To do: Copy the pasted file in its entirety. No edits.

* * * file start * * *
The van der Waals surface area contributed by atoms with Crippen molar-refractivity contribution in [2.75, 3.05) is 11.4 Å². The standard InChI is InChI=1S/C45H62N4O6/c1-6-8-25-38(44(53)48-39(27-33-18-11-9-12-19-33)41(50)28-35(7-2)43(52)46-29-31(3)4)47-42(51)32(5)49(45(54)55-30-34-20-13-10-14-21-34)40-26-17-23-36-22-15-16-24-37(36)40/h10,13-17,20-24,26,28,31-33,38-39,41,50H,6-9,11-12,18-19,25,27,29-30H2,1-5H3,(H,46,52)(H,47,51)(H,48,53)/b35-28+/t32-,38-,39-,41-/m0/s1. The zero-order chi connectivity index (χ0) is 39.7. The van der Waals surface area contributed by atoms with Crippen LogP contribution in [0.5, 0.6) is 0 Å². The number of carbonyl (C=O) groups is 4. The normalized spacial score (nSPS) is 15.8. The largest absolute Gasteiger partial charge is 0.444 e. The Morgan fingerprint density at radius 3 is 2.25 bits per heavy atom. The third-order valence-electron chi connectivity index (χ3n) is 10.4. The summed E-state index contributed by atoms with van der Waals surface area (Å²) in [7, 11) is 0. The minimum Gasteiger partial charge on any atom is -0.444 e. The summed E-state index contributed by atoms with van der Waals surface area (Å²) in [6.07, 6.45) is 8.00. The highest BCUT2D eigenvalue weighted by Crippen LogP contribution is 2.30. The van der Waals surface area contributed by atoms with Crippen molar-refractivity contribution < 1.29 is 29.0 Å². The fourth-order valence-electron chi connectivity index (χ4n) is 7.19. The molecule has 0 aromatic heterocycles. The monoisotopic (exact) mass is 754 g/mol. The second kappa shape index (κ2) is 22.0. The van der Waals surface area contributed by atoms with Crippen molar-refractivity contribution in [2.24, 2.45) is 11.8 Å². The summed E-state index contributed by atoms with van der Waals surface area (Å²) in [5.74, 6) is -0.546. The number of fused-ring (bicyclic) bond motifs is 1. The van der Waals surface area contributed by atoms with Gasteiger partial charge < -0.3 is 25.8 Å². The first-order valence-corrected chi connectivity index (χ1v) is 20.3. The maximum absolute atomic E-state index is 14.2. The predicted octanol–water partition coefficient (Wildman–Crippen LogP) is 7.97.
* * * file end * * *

The van der Waals surface area contributed by atoms with Crippen molar-refractivity contribution in [2.75, 3.05) is 11.4 Å². The standard InChI is InChI=1S/C45H62N4O6/c1-6-8-25-38(44(53)48-39(27-33-18-11-9-12-19-33)41(50)28-35(7-2)43(52)46-29-31(3)4)47-42(51)32(5)49(45(54)55-30-34-20-13-10-14-21-34)40-26-17-23-36-22-15-16-24-37(36)40/h10,13-17,20-24,26,28,31-33,38-39,41,50H,6-9,11-12,18-19,25,27,29-30H2,1-5H3,(H,46,52)(H,47,51)(H,48,53)/b35-28+/t32-,38-,39-,41-/m0/s1. The zero-order chi connectivity index (χ0) is 39.7. The van der Waals surface area contributed by atoms with Crippen LogP contribution in [0.5, 0.6) is 0 Å². The number of carbonyl (C=O) groups is 4. The normalized spacial score (nSPS) is 15.8. The largest absolute Gasteiger partial charge is 0.444 e. The Morgan fingerprint density at radius 3 is 2.25 bits per heavy atom. The third-order valence-electron chi connectivity index (χ3n) is 10.4. The summed E-state index contributed by atoms with van der Waals surface area (Å²) in [7, 11) is 0. The minimum Gasteiger partial charge on any atom is -0.444 e. The summed E-state index contributed by atoms with van der Waals surface area (Å²) in [6.07, 6.45) is 8.00. The highest BCUT2D eigenvalue weighted by Crippen LogP contribution is 2.30. The van der Waals surface area contributed by atoms with Crippen molar-refractivity contribution < 1.29 is 29.0 Å². The fourth-order valence-electron chi connectivity index (χ4n) is 7.19. The molecule has 0 aromatic heterocycles. The monoisotopic (exact) mass is 754 g/mol. The second kappa shape index (κ2) is 22.0. The van der Waals surface area contributed by atoms with Crippen molar-refractivity contribution in [2.24, 2.45) is 11.8 Å². The summed E-state index contributed by atoms with van der Waals surface area (Å²) in [5.74, 6) is -0.546. The number of fused-ring (bicyclic) bond motifs is 1. The van der Waals surface area contributed by atoms with Gasteiger partial charge < -0.3 is 25.8 Å². The first-order valence-corrected chi connectivity index (χ1v) is 20.3. The maximum absolute atomic E-state index is 14.2. The predicted octanol–water partition coefficient (Wildman–Crippen LogP) is 7.97.